“Smoking and bed sharing appear to have a synergistic effect,” reads the CPS statement. “The risk of SIDS is significantly higher for infants who bed-share with an adult who is a smoker, or if their mother smoked during pregnancy.”
The new position statement also points out that prenatal and continued use of alcohol, opioids and other substances (not just nicotine), are all associated with increased risk of SIDS, especially when bed-sharing. “Both the mother and the father should avoid desensitization by drugs or alcohol,” says McKenna.
If you’re going to co-sleep, make it a safe sleeping space
Kam stresses the importance of never putting a baby to sleep on a soft surface with loose bedding, which most typical adult beds contain. This means no blankets, no pillows, no duvets, no nursing pillows, and no bumpers. A firm mattress with a tight-fitting sheet is the only option. (No water beds, no air mattresses, and no pillow-top mattresses, either.)
Sidecar cribs that attach to the bed, or co-sleeper bassinets with a drop-down side, are also not recommended, because infants can become trapped in the gaps between the bed, the mattress and the co-sleeper. (In fact, these kinds of products are largely not available to buy in Canada.)
And avoid the whole “family bed” concept, too, adds Kam. Bed-sharing with other adults, older children and pets further increases the risks of sudden infant death. The safest way to co-sleep is to limit the bed to just parent and baby.
When Galt first decided to embrace co-sleeping, she wanted to make sure she was doing it as safely as possible. “I read all the things and made sure nothing was dangerous. We never drank or smoked weed. Elliot slept without pillows, without blankets, and so did I,” she says.
Finally, don’t sleep on a couch or in a chair with your baby in your arms, on your chest, or nestled next to you. “Co-sleeping on a couch or recliner is always dangerous,” says McKenna.
What about co-sleeping with a swaddled infant?
A well-fitting sleep sack is OK when co-sleeping, but never bed-share with a swaddled baby. The updated statement from the CPS also emphasizes that swaddling doesn’t reduce the risk of SIDS. In fact, Kam says swaddling can be dangerous in certain circumstances.
Regardless of where you put your baby down to sleep, “do not place a swaddled child on their side or their stomach, and discontinue swaddling if the infant is showing any signs of being able to roll,” says Kam. The swaddle should also be secured away from the baby’s mouth or nose, closer to the shoulders, and not bunched up near their chin or face. If you use a blanket as a swaddle, choose a lightweight one so as not to overheat the baby.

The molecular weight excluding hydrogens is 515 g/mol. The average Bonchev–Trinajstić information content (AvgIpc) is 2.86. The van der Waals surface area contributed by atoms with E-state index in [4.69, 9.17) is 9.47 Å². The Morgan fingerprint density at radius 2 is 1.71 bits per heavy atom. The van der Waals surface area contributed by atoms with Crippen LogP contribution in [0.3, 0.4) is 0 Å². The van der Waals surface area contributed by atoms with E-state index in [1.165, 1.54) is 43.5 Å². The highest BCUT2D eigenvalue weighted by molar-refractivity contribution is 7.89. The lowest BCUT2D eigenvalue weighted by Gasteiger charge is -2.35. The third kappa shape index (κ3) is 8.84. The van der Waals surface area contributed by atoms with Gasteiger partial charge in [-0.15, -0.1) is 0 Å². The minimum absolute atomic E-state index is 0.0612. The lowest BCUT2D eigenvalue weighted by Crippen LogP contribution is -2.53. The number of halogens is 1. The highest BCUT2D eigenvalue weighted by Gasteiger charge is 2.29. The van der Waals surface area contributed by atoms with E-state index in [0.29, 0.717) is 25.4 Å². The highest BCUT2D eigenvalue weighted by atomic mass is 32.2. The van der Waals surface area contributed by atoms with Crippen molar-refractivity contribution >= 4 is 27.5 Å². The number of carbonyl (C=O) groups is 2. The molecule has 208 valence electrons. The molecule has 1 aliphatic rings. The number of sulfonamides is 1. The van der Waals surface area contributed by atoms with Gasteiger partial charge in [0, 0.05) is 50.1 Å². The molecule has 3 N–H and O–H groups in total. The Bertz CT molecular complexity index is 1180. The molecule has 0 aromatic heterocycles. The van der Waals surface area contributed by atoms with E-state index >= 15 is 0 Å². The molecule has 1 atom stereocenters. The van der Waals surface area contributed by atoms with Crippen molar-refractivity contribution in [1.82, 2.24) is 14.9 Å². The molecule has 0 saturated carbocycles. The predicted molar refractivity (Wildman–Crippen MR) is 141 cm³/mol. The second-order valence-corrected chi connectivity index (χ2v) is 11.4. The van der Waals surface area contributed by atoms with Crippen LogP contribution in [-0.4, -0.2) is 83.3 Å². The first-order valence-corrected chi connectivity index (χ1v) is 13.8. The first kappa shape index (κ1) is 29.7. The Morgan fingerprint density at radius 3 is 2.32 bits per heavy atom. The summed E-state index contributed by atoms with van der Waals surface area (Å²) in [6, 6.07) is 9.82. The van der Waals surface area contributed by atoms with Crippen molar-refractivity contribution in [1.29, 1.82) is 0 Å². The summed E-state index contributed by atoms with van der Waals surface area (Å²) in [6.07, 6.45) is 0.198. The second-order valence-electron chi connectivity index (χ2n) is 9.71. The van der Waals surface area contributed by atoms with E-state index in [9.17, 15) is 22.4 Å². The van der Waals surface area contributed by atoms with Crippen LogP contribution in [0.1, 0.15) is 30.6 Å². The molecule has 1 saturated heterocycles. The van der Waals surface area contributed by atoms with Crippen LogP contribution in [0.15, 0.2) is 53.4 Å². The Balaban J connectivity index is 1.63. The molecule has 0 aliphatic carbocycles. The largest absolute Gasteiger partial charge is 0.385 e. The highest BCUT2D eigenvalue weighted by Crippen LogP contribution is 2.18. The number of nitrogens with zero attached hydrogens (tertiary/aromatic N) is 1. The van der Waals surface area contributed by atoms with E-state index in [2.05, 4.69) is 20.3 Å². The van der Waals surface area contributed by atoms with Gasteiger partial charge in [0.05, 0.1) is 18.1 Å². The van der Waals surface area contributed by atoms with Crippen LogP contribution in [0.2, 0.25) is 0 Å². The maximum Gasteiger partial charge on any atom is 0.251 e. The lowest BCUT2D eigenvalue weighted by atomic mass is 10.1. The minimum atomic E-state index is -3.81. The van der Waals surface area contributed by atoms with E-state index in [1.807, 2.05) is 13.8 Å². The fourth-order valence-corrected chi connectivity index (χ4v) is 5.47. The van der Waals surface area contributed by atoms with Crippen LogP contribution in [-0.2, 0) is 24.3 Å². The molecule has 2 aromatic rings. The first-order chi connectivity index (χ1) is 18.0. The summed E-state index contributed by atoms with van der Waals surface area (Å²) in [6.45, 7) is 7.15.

Can pacifiers help keep co-sleeping babies safe?
Yes, they can. There’s evidence that once breastfeeding is established, soothers can help keep babies safe, because the sucking triggers the breathing reflex and reduces those periods of newborn apnea, according to Kam.
Is room sharing safer than bed-sharing?
Room sharing is a good, protective option that keeps infants near their parents overnight, but not in the same bed, says Kam. (You can do this with a bassinet, travel crib or a regular crib, if you have the space in your bedroom. Or, some parents prefer to sleep on an adult-sized mattress in the nursery, next to the baby’s crib.) Room sharing is associated with a lower risk of SIDS and recommended for the first six months of life.
Because SIDS risks peak between two and four months, and it happens less often between six and 12 months, parents can relax a little as their babies get older.
“As with most aspects of parenting, as the child ages, you can continue to modify and adjust to their developmental stages,” Kam says. Once your baby learns to roll over, for example, you can stress less about making sure they’re sleeping on their back—let them sleep on their tummies if they got there on their own.
Ultimately, there are a myriad of factors that affect safety and raise or lower the risks to the baby. It is certainly possible to make bed-sharing safer, but it still does carry an elevated risk of SIDS. Remember that the safest co-sleeping arrangement is between a sober and smoke-free breastfeeding mother and her infant, in a firm bed, without loose bedding. Any departure from that increases the risks of sudden infant death, says Kam.
She likes to use a cycling safety analogy: “Consider all the layers of protection we wear on our bike. Maybe we’d be safe with only some of those, and maybe we’d make it through with none. But it makes sense to protect ourselves as well as we can.” She says that parents have to do the best they can day-to-day, and her job is simply to make sure they’re as educated as they can be about the risk factors.
Baby Elliot is now almost two, and still bed- sharing with his mom. “I only see him for an hour or two in the morning and at night, so sleeping is the longest time we have together on many days,” Galt says. She’s completely sold on co-sleeping now and will definitely continue with future babies. “I know it’s taboo,” she says. “I thought we were going to do sleep training, because that’s the ‘right’ thing to do. But those first few months are freaking hell. And if you do all the research on co-sleeping, it can be done safely, in my opinion, and lead to better rest for everyone.”